Wednesday, October 11, 2017

The Automobile Exception and the Private Driveway

By Sherry Colb

In my Verdict column for this week, I examine the case of Collins v. Virginia, on which the U.S. Supreme Court recently granted review. According to the Court, the question presented by the case is the following: "Whether the Fourth Amendment's automobile exception permits a police officer, uninvited and without a warrant, to enter private property, approach a house and search a vehicle parked a few feet from the house." As I discuss in my column, however, the facts of the case do not really present this question at all, in part because the vehicle in question (a motorcycle) was not searched and probably cannot be searched unless it is taken apart, and in part because the vehicle was covered by a tarpaulin, the removal of which constituted a search that does not neatly fit within the automobile exception at all. Here I want to consider whether there really ought to be an automobile exception.

Just to review, the automobile exception provides that police may search a vehicle on the basis of probable cause, without having to obtain a search warrant from a neutral magistrate confirming that probable cause. The automobile exception originally rested on the fact that cars are easily moved and therefore could be taken from point A to point B before police have a chance to seek and obtain a search warrant. In other words, the automobile "exception" was really an application of the exigent circumstances exception, which provides that if police confront an emergency in which seeking a warrant will endanger someone's safety or risk the removal or destruction of evidence, police may proceed without a warrant. But then the automobile exception expanded.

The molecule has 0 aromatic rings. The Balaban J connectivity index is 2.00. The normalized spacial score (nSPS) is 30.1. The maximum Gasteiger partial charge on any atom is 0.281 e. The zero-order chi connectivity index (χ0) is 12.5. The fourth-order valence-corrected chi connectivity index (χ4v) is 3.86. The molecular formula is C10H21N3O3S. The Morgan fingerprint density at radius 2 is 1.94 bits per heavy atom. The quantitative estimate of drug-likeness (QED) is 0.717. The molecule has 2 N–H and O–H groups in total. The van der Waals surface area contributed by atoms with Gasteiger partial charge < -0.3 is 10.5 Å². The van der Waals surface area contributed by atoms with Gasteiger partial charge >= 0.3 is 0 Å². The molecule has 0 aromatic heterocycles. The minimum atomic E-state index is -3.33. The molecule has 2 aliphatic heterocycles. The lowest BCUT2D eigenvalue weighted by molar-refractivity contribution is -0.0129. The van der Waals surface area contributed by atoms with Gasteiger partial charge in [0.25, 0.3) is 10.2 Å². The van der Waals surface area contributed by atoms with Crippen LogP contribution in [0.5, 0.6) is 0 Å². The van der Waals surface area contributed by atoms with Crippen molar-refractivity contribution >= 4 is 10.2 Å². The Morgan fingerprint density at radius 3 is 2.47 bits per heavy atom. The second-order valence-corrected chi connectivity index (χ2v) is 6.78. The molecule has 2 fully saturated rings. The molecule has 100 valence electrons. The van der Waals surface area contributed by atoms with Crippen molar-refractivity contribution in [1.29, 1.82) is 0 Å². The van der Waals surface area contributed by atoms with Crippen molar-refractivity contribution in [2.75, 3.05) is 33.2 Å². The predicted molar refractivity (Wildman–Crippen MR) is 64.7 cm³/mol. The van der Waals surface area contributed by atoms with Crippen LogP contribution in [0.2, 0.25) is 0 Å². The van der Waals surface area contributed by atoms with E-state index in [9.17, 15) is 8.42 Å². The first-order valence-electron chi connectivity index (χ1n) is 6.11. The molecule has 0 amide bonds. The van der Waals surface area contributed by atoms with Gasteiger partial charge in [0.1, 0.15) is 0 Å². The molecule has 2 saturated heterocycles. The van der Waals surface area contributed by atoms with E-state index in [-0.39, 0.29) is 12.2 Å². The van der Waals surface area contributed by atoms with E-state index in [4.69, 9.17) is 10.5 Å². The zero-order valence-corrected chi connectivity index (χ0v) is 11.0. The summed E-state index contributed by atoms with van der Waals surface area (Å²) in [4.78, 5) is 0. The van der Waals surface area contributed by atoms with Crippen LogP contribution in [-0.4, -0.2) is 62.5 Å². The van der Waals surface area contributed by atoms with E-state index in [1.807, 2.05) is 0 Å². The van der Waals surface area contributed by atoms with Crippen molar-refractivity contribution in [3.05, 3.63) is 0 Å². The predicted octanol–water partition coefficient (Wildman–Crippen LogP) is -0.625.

In Chambers v. Maroney, police arrested suspects and seized the vehicle in which they were traveling. Police did not immediately search the car, however. Instead, they brought it back to the police station and searched it later. Applying the automobile exception therefore seemed inappropriate there, because police could have obtained a warrant during the time between seizure of the vehicle and the actual search. The Court nonetheless approved the search, reasoning that seizing the car--without a warrant--for the time it takes to get a warrant interferes with a suspect's possessory interests in the car, while searching the car without a warrant interferes with a suspect's privacy interests in the car. Finding no reason to favor one interference over the other, the Court approved what the police did. This was odd, of course, because the police here actually invaded both possessory and privacy interests by holding the car without a warrant and then searching that car without a warrant. Chambers thus went beyond the exigency rationale that the Court had articulated for the automobile exception in Carroll v. United States.

Even in Carroll, however, the Court talked about how the search of a car is "different" from the search of other places, like dwellings and stores. And though it relied on the mobility of a car, it was possible to take the language further and conclude that cars are entitled to less privacy than these other places (including the home). With the privacy rationale in play, it became easier to argue that police should not have to obtain a warrant to search a car, even if the car was stationary and could be watched and prevented from leaving the vicinity while the officer sought a warrant.